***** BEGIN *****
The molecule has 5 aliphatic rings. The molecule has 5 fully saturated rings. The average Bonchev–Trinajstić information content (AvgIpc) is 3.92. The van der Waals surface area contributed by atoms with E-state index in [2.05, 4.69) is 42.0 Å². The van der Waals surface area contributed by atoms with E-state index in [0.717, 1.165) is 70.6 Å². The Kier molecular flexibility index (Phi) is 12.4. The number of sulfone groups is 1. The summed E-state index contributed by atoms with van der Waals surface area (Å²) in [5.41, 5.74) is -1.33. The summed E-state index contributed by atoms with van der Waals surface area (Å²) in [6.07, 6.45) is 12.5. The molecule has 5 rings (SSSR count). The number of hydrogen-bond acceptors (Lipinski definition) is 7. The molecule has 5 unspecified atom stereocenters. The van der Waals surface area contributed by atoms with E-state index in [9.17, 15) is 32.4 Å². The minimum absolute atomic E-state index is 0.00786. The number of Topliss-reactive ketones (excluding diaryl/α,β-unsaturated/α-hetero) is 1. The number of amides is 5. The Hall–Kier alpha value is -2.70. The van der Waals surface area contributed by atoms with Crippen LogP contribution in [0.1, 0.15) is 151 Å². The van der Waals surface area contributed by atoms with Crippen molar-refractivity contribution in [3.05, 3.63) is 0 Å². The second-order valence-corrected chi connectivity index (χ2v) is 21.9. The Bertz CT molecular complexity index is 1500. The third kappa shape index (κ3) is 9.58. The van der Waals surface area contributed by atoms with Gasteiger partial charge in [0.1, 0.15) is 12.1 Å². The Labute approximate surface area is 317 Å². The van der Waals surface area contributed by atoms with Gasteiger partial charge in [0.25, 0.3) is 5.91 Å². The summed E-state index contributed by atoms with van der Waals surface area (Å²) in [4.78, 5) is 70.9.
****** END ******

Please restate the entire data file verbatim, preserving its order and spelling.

The molecule has 5 aliphatic rings. The molecule has 5 fully saturated rings. The average Bonchev–Trinajstić information content (AvgIpc) is 3.92. The van der Waals surface area contributed by atoms with E-state index in [2.05, 4.69) is 42.0 Å². The van der Waals surface area contributed by atoms with E-state index in [0.717, 1.165) is 70.6 Å². The Kier molecular flexibility index (Phi) is 12.4. The number of sulfone groups is 1. The summed E-state index contributed by atoms with van der Waals surface area (Å²) in [5.41, 5.74) is -1.33. The summed E-state index contributed by atoms with van der Waals surface area (Å²) in [6.07, 6.45) is 12.5. The molecule has 5 rings (SSSR count). The number of hydrogen-bond acceptors (Lipinski definition) is 7. The molecule has 5 unspecified atom stereocenters. The van der Waals surface area contributed by atoms with E-state index in [9.17, 15) is 32.4 Å². The minimum absolute atomic E-state index is 0.00786. The number of Topliss-reactive ketones (excluding diaryl/α,β-unsaturated/α-hetero) is 1. The number of amides is 5. The Hall–Kier alpha value is -2.70. The van der Waals surface area contributed by atoms with Crippen LogP contribution in [0.1, 0.15) is 151 Å². The van der Waals surface area contributed by atoms with Crippen molar-refractivity contribution in [3.05, 3.63) is 0 Å². The second-order valence-corrected chi connectivity index (χ2v) is 21.9. The Bertz CT molecular complexity index is 1500. The third kappa shape index (κ3) is 9.58. The van der Waals surface area contributed by atoms with Gasteiger partial charge in [0.1, 0.15) is 12.1 Å². The Labute approximate surface area is 317 Å². The van der Waals surface area contributed by atoms with Gasteiger partial charge in [0.25, 0.3) is 5.91 Å². The summed E-state index contributed by atoms with van der Waals surface area (Å²) in [4.78, 5) is 70.9.